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Guest Commentary: A 100 car parking lot at Porter Beach is a bad idea

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Guest Commentary: A 100 car parking lot at Porter Beach is a bad idea

By James Morsch

By now, readers of this paper are aware of the Environmental Assessment issued by Dunes National Lakeshore Superintendent Constantine Dillon and his staff proposing to build a 100-car lot in Porter Beach. The Report is surprising on a number of levels. For example, the 100-car lot is the most environmentally disruptive alternative considered and yet is the alternative being proposed by Dillon even though more environmentally benign and less costly alternatives are available to address the drainage and traffic issues created by the poorly engineered restrooms and poorly maintained parking lots and pedestrian walkways. The Report claims that construction of the new 100-car lot will improve traffic in Porter Beach while bringing in more cars to the area. This is quite a head-scratcher to those of us who live in Porter Beach and witness the search for open parking spaces on busy summer weekends by visitors from near and far. You would think that the National Lakeshore would have at least conducted a traffic or visitor study to explain why more cars leads to less traffic but the Report concedes no such study was conducted.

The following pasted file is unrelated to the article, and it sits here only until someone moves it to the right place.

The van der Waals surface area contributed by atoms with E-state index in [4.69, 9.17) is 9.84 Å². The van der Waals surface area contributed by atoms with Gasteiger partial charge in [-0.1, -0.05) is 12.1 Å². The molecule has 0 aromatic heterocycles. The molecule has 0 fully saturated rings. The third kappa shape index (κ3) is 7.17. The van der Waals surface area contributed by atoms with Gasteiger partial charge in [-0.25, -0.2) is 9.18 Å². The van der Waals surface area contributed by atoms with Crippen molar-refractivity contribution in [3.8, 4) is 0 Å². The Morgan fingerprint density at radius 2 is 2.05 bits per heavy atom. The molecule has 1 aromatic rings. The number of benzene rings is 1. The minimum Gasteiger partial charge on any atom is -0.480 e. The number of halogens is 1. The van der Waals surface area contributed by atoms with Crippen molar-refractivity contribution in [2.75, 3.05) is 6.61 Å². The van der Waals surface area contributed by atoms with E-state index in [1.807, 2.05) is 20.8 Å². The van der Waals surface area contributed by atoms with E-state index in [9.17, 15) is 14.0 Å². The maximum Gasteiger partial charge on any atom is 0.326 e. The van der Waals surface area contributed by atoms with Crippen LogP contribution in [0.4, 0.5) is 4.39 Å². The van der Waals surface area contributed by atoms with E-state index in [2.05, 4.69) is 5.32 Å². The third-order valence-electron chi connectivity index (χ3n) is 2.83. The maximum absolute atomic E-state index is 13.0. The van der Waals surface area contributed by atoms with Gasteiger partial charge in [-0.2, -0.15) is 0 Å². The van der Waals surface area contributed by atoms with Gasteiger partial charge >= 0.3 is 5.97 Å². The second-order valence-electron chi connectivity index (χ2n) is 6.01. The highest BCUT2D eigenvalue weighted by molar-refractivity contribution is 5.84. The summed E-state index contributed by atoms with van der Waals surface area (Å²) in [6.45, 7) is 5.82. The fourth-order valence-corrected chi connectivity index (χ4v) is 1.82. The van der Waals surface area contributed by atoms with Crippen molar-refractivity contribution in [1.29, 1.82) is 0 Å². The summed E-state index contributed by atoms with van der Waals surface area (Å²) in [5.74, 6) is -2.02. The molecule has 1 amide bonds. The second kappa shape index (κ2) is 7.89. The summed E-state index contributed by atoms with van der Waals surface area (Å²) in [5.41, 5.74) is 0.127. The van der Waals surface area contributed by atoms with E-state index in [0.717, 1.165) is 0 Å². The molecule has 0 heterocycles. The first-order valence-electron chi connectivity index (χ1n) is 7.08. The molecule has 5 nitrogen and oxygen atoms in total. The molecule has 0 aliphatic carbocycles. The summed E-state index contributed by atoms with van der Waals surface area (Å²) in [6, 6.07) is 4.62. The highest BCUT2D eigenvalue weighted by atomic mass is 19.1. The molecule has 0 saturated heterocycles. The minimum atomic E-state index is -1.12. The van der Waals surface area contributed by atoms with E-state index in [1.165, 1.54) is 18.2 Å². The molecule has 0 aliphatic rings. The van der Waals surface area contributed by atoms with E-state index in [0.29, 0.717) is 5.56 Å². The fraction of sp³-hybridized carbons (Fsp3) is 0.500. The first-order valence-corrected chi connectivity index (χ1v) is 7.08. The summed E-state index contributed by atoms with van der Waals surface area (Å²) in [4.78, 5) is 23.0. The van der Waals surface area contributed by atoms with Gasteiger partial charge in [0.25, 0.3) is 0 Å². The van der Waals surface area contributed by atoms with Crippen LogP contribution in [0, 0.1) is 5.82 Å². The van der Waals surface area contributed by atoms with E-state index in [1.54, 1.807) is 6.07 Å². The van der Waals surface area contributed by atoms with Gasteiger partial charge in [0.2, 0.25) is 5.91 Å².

What is most surprising of all is Dillon’s flip-flop on building such a large lot in Porter Beach. Interviewed by this paper on August 11, 2011, Dillon said the National Lakeshore does not believe that the solution to traffic issues in Porter Beach is to build big lots. “You do not want to build giant parking lots that you only need a few weekends a year. If you do, they’ll be empty 99 percent of the time.” Dillon went on to emphasize that construction of any kind in the sensitive dunes environment of Porter Beach is problematic, saying, “You don’t want to make the problem worse.” Dillon’s staff who attended the scoping meeting held with the public on June 28, 2012 stressed the same point and, when asked, stated that the proposed plan for Porter Beach “did not contemplate new parking lots.”

I am not sure what happened to all of these concerns because they are either ignored or completely downplayed in the Report. Perhaps Dillon wants to push through one last signature project before he leaves the National Lakeshore job this summer or perhaps his rocky relationship with the Porter Town Council explains his change of heart. But I can tell you this, building a 100-car lot will disturb an ecologically sensitive area, create additional erosion problems, and leave us with worse traffic problems than we already have. Dillon will not be here to suffer the consequences, but we will be.

 

 

 

Posted 8/2/2013